8. “An innovation park should not be net-zero but net positive.” I think this would refer to net-positive with respect to energy. And I think that would be a noble goal and we should look to achieve that as much as it might be fiscally possible. I would also premise that we should work in collaboration to make the community as a whole net-zero (and possibly positive) across the entire City as no one project or neighborhood can stand on its own. And not just in energy, but broad spectrum across all resource use. This is why the City is partnered with Cool Davis, to help bring sustainability to the forefront of our community and help each of us do whatever we can to achieve a low (or no) impact.
9. “Businesses prefer to be downtown.” Most certainly, some business do prefer to be downtown. What all businesses prefer is a location that meets their needs to conduct their primary practice (whether it is retail, research, services, etc.). And that logically means not everyone wants to be downtown. Some, like Schilling Robotics, need space to spread out and conduct their research and manufacturing. During the Industrial Revolution, large processing and manufacturing plants were located downtown as a way to make sure that the town had a central core of activity. This led to conflicts with the neighborhoods due to noise, traffic congestion, and back then, toxics. And when the plant outlived its business cycle, there was a gaping hole left in the community when the plant shut down and new industry didn’t want to deal with the impacts and needed mitigations. And towns across the US (and globally) are still trying to address these issues. We have our own corporation yards and PG&E maintenance yard as examples of how our cities have grown up around these more industrial type processes. Downtown Sacramento has the railroad yards and the R Street industrial corridor. West Sacramento is still trying to address the impacts from robust cannery and petroleum processing plants along the waterfront (and the last canneries closed almost 100 years ago). True, some businesses would really like to be downtown, and I suspect there will be a growing trend for small startups and tech businesses to want to populate downtown Davis. But modern research instructs us that downtowns should be regarded as organic and ever-changing opportunity spaces that build in maximum flexibility and a broad spectrum of uses so that we don’t make the same mistakes of the past (or at least try not to).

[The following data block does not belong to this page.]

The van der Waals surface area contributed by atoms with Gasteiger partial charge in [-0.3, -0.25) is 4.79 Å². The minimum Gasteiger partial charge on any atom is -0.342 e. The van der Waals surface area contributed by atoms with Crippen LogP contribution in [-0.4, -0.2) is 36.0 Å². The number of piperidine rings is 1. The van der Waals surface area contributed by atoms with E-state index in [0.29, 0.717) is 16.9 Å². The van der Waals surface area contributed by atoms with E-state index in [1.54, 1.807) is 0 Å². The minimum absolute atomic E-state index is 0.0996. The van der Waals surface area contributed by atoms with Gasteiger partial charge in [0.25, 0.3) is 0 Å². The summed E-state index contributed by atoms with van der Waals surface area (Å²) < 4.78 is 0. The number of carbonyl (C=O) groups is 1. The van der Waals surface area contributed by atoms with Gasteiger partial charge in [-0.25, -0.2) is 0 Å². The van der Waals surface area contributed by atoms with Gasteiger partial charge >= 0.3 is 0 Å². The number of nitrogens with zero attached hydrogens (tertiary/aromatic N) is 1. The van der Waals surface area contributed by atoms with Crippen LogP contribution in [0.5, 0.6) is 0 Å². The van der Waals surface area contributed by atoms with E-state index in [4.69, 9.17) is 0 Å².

Future articles will try to begin to address other ideas and concerns, so please feel free to send me your thoughts. Or take the opportunity to add your own perspective on the ideas and comments above. I certainly don’t have all of the answers, but I am committed to seeking out best practices and modern research on how we might best discuss and potentially build an innovation center that will be something Davis can be proud of for many years to come.
Thanks for considering my thoughts. Your ideas are always welcome. My email is email@example.com if you choose to email me directly."
From the Davis Vanguard, written by Rob White, (FAQ Part 2):
"As a continuation of the article last week on Frequently Asked Questions, I offer some information, resources and experienced thoughts on the who, what, where, when and how (and even why) of an innovation center concept in Davis. Again, we shouldn’t be avoiding the hard questions in discussing the innovation centers… either the concept stands on its merits and has more positives than challenges, or it is a concept that is not right for Davis.